When union contracts at all three Detroit-based automobile and pickup truck manufacturers expired at midnight on September 14, the United Auto Workers called strategic strikes at three carefully selected assembly plants, one operated by each of the companies. The selective strikes, which leave the majority of auto industry production by the three domestic companies still operating at least temporarily, bears an odd resemblance to the military tactic of selective raids often used by insurgent armies against a numerically superior and entrenched adversary.
Many features of this negotiation between the UAW and the auto manufacturers are unique. The UAW has not previously engaged in strikes against all three Detroit-based companies at the same time and has not previously engaged in less than full-company walkouts. But the issues at stake are also unprecedented, with the UAW demanding a 40% wage increase over three years, a 32 hour work week, and a return to defined benefit pension plans, among other issues. The UAW has rejected 15% and 9/10% wage raise offers from the manufacturers, citing "record profits" in the auto industry. The selective strikes avoid the considerable drain on the UAW's $825 million strike pay fund that full-company strikes of the 146,000 workers would entail.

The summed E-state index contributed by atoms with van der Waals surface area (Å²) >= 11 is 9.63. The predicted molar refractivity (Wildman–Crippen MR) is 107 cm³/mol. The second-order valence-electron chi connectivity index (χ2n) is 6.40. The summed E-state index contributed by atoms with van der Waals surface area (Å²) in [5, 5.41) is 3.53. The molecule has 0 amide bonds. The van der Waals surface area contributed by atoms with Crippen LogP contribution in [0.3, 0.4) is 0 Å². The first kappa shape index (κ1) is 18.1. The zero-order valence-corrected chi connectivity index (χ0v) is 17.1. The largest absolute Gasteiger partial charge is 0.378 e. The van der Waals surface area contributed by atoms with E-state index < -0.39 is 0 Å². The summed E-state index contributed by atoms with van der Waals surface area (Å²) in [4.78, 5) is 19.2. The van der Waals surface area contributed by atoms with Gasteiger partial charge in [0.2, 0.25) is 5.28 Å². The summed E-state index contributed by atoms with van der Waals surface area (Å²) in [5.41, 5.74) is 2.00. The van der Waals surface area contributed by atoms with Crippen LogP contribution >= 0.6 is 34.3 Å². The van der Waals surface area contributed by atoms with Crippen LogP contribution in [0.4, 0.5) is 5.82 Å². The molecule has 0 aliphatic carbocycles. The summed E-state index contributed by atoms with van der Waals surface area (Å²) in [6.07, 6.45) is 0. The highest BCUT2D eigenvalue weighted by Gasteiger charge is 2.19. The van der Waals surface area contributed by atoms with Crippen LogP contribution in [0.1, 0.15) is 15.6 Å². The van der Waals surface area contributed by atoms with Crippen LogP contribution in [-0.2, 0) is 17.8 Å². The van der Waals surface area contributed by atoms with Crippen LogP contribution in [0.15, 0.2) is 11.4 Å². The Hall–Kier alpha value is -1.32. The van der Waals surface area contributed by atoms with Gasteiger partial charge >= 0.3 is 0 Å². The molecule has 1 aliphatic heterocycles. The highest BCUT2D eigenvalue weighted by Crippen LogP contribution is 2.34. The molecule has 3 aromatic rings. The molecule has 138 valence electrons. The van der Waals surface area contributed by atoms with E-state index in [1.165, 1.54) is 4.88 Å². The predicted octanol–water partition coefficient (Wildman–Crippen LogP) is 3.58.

With the auto manufacturers still producing their most profitable vehicles and facing the economically ruinous current demands of the UAW, and most of the UAW members still working while strikers are able draw some pay from the union for many weeks, the stage may be set for a long siege rather than a quick resolution of the expired union contracts.
Unions are enjoying a resurgence in representation elections and support from a favorable administration and much of Congress. Perhaps the economic battle will also be partly fought in the political arena as well as on the picket lines and in the news media.